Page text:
Resisting RTE: Public schools practice economic untouchability
- From Tehelka Magazine, Vol 8, Issue 5, Dated February 05, 2011
Public schools practice economic untouchability
BY JS RAJPUT
Former Director, NCERT
PUBLIC SCHOOLS in Delhi are resisting the provisions of the Right to
Education Act (RTE) to admit 25 percent children from economically weaker
sections of society. RTE is now a law and the blatant refusal to adhere to
its provisions on flimsy grounds can only stem from the fact that the
credibility and intentions of those responsible for its implementation are
weak and suspect. Public schools have consistently defied government
provisions and court orders in regard to admissions, capitation fee,
donations, interviews of children and parents in nursery classes. Their
stand is clear: children from weaker sections can't be seated with the
children from the 'elite' section of society.
In this context, the Delhi government's threat to take action against
defaulting schools appears just a formality. The implementation of the RTE,
which came into force on 1 April 2010, is still "under discussion" as
several state governments have expressed their inability to implement it
because of factors including lack of resources. One of the RTE's
pre-requisites was to make adequate preparations in which the improvement
and upgradation of existing elementary schools was a must. Such a process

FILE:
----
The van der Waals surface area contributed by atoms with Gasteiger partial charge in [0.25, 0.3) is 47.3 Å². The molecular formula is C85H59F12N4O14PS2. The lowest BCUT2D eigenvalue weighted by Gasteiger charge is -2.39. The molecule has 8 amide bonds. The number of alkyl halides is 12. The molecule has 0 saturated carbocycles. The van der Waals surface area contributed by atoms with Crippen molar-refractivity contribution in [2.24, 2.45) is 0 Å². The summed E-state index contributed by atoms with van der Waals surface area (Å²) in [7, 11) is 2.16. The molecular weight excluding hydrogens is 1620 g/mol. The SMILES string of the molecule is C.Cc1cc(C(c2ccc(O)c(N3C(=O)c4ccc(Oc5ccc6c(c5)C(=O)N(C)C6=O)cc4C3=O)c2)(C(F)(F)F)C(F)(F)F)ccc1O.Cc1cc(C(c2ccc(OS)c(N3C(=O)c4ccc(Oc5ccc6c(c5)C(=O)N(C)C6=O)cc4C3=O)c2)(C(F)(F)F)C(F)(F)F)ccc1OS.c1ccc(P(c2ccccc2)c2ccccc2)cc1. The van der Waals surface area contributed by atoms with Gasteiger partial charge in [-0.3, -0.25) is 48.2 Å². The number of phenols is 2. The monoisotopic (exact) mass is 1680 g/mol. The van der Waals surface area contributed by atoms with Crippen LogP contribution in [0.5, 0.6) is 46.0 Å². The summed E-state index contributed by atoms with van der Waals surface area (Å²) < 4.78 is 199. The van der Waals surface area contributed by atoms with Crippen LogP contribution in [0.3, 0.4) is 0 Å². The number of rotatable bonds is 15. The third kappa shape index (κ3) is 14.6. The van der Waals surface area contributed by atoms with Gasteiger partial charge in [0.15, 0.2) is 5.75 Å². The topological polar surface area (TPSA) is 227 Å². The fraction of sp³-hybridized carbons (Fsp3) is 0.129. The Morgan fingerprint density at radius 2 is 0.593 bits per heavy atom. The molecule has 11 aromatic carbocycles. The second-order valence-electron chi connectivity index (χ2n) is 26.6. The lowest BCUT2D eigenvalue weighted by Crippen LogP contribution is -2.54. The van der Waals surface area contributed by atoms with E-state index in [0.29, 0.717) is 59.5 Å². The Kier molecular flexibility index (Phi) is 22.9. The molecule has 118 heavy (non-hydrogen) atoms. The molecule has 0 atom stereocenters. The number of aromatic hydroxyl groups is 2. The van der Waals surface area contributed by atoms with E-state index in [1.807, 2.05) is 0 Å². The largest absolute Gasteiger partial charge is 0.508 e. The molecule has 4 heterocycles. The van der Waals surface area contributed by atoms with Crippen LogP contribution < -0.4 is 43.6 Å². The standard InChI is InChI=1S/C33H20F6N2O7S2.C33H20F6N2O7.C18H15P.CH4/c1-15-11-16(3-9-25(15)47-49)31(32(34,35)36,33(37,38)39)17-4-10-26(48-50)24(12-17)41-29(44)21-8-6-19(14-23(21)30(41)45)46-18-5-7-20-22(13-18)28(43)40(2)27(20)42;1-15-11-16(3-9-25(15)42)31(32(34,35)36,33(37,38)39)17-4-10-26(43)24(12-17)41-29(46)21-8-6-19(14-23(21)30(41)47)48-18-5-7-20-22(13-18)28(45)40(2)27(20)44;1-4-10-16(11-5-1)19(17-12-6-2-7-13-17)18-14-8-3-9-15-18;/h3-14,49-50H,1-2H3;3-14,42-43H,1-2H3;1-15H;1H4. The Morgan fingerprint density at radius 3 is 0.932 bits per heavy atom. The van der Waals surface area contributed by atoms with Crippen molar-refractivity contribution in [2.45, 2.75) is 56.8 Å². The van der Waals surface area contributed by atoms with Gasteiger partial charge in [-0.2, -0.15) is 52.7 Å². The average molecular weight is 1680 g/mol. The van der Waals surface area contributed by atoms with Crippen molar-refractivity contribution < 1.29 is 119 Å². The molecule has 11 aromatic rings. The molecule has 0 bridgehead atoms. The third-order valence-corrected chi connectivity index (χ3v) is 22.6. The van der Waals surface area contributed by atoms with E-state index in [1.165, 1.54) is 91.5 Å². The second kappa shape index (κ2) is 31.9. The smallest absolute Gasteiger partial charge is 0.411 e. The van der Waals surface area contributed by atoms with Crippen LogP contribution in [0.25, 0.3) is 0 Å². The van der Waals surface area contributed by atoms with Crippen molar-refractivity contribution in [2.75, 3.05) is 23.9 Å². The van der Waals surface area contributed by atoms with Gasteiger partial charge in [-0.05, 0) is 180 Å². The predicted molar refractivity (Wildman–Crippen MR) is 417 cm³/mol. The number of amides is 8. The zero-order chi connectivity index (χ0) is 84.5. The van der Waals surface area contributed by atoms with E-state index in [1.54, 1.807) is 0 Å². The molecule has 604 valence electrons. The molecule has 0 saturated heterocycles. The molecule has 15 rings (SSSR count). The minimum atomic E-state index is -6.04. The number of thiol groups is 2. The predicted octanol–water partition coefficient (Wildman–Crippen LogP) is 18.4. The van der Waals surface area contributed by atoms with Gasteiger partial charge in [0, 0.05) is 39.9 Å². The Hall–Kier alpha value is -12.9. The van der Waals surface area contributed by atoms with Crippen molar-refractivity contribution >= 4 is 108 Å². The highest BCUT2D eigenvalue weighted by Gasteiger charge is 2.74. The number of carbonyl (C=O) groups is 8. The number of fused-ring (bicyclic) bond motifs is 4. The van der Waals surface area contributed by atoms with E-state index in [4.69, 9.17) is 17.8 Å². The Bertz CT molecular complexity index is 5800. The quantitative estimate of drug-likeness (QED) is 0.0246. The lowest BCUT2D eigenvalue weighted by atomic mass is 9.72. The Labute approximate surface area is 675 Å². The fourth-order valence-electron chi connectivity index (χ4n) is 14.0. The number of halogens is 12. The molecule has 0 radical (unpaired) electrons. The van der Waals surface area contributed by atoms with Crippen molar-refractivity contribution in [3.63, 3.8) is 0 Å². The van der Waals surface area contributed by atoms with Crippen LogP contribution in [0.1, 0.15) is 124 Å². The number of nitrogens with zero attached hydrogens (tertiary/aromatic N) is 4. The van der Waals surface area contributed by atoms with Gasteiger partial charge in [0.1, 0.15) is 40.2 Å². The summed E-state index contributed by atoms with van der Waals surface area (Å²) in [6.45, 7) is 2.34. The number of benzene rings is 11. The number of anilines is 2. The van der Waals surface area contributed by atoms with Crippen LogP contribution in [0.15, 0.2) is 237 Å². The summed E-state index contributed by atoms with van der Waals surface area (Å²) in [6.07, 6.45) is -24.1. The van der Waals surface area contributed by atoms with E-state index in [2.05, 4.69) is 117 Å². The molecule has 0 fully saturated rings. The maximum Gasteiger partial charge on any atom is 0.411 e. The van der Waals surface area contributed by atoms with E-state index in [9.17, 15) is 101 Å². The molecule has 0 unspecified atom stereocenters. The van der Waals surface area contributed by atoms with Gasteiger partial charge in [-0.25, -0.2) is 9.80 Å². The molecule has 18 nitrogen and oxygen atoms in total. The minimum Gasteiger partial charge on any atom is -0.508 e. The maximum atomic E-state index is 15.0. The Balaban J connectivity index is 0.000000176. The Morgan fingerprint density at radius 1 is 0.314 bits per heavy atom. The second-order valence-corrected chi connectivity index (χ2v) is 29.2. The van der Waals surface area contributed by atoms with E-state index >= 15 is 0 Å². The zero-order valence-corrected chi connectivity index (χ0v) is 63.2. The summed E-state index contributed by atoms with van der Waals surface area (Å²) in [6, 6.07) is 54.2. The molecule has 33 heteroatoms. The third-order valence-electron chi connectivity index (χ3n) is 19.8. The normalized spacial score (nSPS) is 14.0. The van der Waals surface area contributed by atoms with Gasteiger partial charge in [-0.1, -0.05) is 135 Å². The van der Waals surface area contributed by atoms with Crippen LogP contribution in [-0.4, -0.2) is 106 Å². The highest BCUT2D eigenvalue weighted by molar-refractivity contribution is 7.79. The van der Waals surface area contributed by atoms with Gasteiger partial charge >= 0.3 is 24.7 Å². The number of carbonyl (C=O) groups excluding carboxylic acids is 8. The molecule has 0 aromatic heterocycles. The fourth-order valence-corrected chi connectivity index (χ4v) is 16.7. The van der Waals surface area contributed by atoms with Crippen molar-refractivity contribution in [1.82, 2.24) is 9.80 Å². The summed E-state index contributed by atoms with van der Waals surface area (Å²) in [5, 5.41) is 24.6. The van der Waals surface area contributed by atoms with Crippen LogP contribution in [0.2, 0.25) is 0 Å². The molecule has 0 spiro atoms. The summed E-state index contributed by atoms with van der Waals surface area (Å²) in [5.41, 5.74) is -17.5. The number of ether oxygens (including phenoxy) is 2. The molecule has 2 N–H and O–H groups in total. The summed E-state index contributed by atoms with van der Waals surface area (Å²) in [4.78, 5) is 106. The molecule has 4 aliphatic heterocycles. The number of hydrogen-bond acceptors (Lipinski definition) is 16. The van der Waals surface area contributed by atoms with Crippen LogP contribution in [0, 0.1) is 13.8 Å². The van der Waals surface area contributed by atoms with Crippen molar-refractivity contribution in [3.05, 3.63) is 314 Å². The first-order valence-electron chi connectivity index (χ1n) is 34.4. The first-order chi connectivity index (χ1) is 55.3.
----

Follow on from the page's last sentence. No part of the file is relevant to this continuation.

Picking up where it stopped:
would have helped generate a positive public response and restored the
credibility of government schools.
Government schools have not taken the RTE implementation seriously. For
them, it is just another of those circulars regularly issued by education
departments. This is what encourages public schools to stand up in defiance
of an Act passed by Parliament. The situation illustrates why regulatory
bodies have lost credibility. If government-funded schools and universities
can remain recognised without adequate number of teachers and
infrastructure, how can private ones be penalised?
The big question is: have public school managements absolved themselves of
the Constitutional provisions that enjoin upon every Indian to contribute
towards providing equality of opportunity and quality to every child? On
their part, successive governments not only ignored the Gandhian philosophy
on education but went on opening schools for privileged sections of its
employees instead of improving existing schools.
Once the concept of neighbourhood schools and common school system was
ignored in actual implementation, the field was wide open for entrepreneurs
to invest in the sector of education that assures uninterrupted dividends.
Those who couldn't fit into the criterion drifted to public schools as the
decline of government schools became far too rapid. Why should there be a
huge difference in norms and structures in schools for the children of a
Central government employee and his brother who maybe a small-time farmer in
Jhabua? Isn't basic human rights guaranteed on the basis of the principles
of social justice, equality of opportunity and equity?
The next decade is likely to see a big drive to provide minimum facilities
in each and every school. If nursery education is necessary, every child
should have a right to that also. The government has cleverly modified the
original Constitutional mandate to provide free and compulsory education to
all children till they turn 14. The RTE restricts it to 6-14 years only.
The arrogance and defiance displayed by public schools are consequences of
elitist policies and neglect of the government system that, for all
practical purposes, is the only alternative available to the weaker sections
of society. It is these sections that deserve the best quality education and
skill orientation. It is an irony that education is widening the social and
economic divide instead of reducing it.